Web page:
Over a period of time, an addition to the Brewster Heath Trail has been made. In the winter, members of the local snowmobile club moved lumber to create a bridge over a wet area. In June, a group built the bridge and recently, a group has marked the trail. A few signs have been added and now the trail is “open for foot travel”.
The map of the trail is shown below. A snowmobile trail runs northwest/south east through the Heath Brook map and a section of that trail is part of the “new” trail. The old trail was the northern loop that goes near the Heath. The new trail is the southern loop. If you are walking the trail system in a clockwise direction (recommended), you would park in the McManus Rd. parking lot and head down the hill. You will cross the snowmobile trail and continue straight. When you come to the trail junction, bear left and this will take you to a nice view of the Heath. Continuing along the trail you will come to a trail junction. At that junction, there is a sign that points to “Parking” and you would go in that direction if you want to return quickly without going on the new trail. Going on the new trail by turning left, you will quickly get to the bridges over wet areas and be close to the swampy area. The trail then continues to an open area with some old logs. One long one is hollow so it was not taken as a saw log and another is very twisted so it, too was not taken for lumber either. The trail then continues near the shore of the Heath and passes a huge downed pine. This pine has been on the ground for a long time and may have been the “Kings Mark” tree that dated from the Colonial Days. Kings Mark trees were claimed by the King and might have been used for masts for British ships. After passing this notable tree, the trail turns and goes through some old lumbered areas and then back up to the snowmobile trail. At this junction, there is a “Parking” sign pointed to the right indicating that you should follow the snowmobile trail. Keep an eye out for another “Parking” sign pointed left that will take you back to the parking lot along the trail that you walked before. The total distance of the loop is about 1 1/2 miles. If you follow the trail in a counterclockwise manner, you have to pay attention to find the left turn off the snowmobile trail to get down to the Heath. There is a “Parking” sign on the right side of the snowmobile trail and a map on the left side with white blazes indicating a turn. You should look for these or else you will follow the snowmobile trail to Pleasant Valley Rd. (Not a bad walk but it won’t get you to the Heath.)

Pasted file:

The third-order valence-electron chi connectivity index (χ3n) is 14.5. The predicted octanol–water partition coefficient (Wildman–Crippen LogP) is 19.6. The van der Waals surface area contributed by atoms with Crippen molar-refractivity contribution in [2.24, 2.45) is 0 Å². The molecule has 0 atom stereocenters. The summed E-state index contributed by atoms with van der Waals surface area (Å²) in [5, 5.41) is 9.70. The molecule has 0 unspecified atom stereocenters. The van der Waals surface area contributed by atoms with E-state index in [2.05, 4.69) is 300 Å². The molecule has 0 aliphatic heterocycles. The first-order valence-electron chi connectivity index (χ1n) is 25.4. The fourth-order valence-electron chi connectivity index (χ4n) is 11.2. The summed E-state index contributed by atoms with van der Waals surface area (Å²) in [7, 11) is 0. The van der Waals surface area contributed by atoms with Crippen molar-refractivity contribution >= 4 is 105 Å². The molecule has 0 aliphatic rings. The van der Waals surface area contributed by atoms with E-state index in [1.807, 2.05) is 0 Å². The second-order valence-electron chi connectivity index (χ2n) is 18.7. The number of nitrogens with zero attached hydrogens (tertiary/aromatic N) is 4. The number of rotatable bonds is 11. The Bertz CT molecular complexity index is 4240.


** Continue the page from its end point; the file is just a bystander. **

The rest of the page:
The trail is marked with white blazes. Generally, there is a single white rectangle but if there are two, it means that the trail makes a sharp turn. Because the rectangle on the top of this pair is to the left of the lower one, the trail turns to the left.
Below is a picture of one of the “Parking” signs. They are quite visible, perhaps a little out of place, but they indicate the quickest way to the parking lot.
At trail junctions, there are small maps that should help you understand where you are. One is shown below along with one of the white blazes.
Enjoy the new trail, take only pictures and leave only footprints. This is a natural area and the desire is to keep it that way.
Finally, one of the signs welcoming people to the Heath seemed to be a nice eating place. The rocks at the base of the sign are covered with the remains of a meal, probably of a red squirrel.